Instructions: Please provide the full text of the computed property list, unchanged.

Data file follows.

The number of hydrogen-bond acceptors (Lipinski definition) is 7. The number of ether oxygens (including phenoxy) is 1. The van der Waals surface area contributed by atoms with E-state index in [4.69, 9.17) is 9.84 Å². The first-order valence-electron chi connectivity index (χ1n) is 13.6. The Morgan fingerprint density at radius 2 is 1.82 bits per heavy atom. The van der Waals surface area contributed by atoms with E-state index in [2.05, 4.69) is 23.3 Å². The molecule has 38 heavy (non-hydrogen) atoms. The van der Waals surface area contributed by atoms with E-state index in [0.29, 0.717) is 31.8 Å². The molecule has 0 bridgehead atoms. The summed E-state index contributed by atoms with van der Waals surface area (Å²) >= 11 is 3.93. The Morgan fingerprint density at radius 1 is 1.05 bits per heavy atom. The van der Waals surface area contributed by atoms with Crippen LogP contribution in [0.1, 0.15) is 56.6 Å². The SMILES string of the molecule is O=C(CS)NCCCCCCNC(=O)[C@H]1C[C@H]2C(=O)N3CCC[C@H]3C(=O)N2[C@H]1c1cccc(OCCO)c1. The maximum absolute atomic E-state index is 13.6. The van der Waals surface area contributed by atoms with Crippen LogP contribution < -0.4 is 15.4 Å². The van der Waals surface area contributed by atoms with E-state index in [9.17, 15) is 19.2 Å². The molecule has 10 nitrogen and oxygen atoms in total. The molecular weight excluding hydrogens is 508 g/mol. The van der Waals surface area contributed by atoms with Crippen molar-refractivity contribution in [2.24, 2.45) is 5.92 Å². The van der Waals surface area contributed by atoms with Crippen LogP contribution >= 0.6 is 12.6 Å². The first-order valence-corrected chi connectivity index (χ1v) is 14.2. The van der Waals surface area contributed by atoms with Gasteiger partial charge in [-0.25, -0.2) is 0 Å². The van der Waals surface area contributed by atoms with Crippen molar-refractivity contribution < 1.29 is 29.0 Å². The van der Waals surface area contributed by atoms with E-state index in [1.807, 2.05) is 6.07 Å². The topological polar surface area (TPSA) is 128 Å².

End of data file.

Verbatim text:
The number of hydrogen-bond acceptors (Lipinski definition) is 7. The number of ether oxygens (including phenoxy) is 1. The van der Waals surface area contributed by atoms with E-state index in [4.69, 9.17) is 9.84 Å². The first-order valence-electron chi connectivity index (χ1n) is 13.6. The Morgan fingerprint density at radius 2 is 1.82 bits per heavy atom. The van der Waals surface area contributed by atoms with E-state index in [2.05, 4.69) is 23.3 Å². The molecule has 38 heavy (non-hydrogen) atoms. The van der Waals surface area contributed by atoms with E-state index in [0.29, 0.717) is 31.8 Å². The molecule has 0 bridgehead atoms. The summed E-state index contributed by atoms with van der Waals surface area (Å²) >= 11 is 3.93. The Morgan fingerprint density at radius 1 is 1.05 bits per heavy atom. The van der Waals surface area contributed by atoms with Crippen LogP contribution in [0.1, 0.15) is 56.6 Å². The SMILES string of the molecule is O=C(CS)NCCCCCCNC(=O)[C@H]1C[C@H]2C(=O)N3CCC[C@H]3C(=O)N2[C@H]1c1cccc(OCCO)c1. The maximum absolute atomic E-state index is 13.6. The van der Waals surface area contributed by atoms with Crippen LogP contribution < -0.4 is 15.4 Å². The van der Waals surface area contributed by atoms with E-state index in [9.17, 15) is 19.2 Å². The molecule has 10 nitrogen and oxygen atoms in total. The molecular weight excluding hydrogens is 508 g/mol. The van der Waals surface area contributed by atoms with Crippen molar-refractivity contribution in [2.24, 2.45) is 5.92 Å². The van der Waals surface area contributed by atoms with Crippen LogP contribution >= 0.6 is 12.6 Å². The first-order valence-corrected chi connectivity index (χ1v) is 14.2. The van der Waals surface area contributed by atoms with Gasteiger partial charge in [-0.25, -0.2) is 0 Å². The van der Waals surface area contributed by atoms with Crippen molar-refractivity contribution < 1.29 is 29.0 Å². The van der Waals surface area contributed by atoms with E-state index in [1.807, 2.05) is 6.07 Å². The topological polar surface area (TPSA) is 128 Å².